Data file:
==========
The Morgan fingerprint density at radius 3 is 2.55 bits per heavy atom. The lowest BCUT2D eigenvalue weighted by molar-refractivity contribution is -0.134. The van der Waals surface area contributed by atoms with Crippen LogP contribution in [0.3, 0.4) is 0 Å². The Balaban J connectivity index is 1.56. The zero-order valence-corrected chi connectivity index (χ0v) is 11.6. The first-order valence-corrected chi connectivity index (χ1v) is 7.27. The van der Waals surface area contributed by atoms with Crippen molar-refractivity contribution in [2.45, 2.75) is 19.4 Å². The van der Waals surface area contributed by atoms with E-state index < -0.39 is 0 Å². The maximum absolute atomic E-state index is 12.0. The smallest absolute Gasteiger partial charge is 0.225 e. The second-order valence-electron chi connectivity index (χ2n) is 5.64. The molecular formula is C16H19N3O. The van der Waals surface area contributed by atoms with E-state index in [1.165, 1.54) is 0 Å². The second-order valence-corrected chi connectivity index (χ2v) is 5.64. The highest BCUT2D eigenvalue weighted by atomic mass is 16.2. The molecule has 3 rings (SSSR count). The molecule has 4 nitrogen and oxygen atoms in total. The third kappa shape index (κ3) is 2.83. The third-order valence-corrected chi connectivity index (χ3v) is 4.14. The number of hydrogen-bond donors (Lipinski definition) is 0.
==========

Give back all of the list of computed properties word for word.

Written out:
The Morgan fingerprint density at radius 3 is 2.55 bits per heavy atom. The lowest BCUT2D eigenvalue weighted by molar-refractivity contribution is -0.134. The van der Waals surface area contributed by atoms with Crippen LogP contribution in [0.3, 0.4) is 0 Å². The Balaban J connectivity index is 1.56. The zero-order valence-corrected chi connectivity index (χ0v) is 11.6. The first-order valence-corrected chi connectivity index (χ1v) is 7.27. The van der Waals surface area contributed by atoms with Crippen molar-refractivity contribution in [2.45, 2.75) is 19.4 Å². The van der Waals surface area contributed by atoms with E-state index < -0.39 is 0 Å². The maximum absolute atomic E-state index is 12.0. The smallest absolute Gasteiger partial charge is 0.225 e. The second-order valence-electron chi connectivity index (χ2n) is 5.64. The molecular formula is C16H19N3O. The van der Waals surface area contributed by atoms with E-state index in [1.165, 1.54) is 0 Å². The second-order valence-corrected chi connectivity index (χ2v) is 5.64. The highest BCUT2D eigenvalue weighted by atomic mass is 16.2. The molecule has 3 rings (SSSR count). The molecule has 4 nitrogen and oxygen atoms in total. The third kappa shape index (κ3) is 2.83. The third-order valence-corrected chi connectivity index (χ3v) is 4.14. The number of hydrogen-bond donors (Lipinski definition) is 0.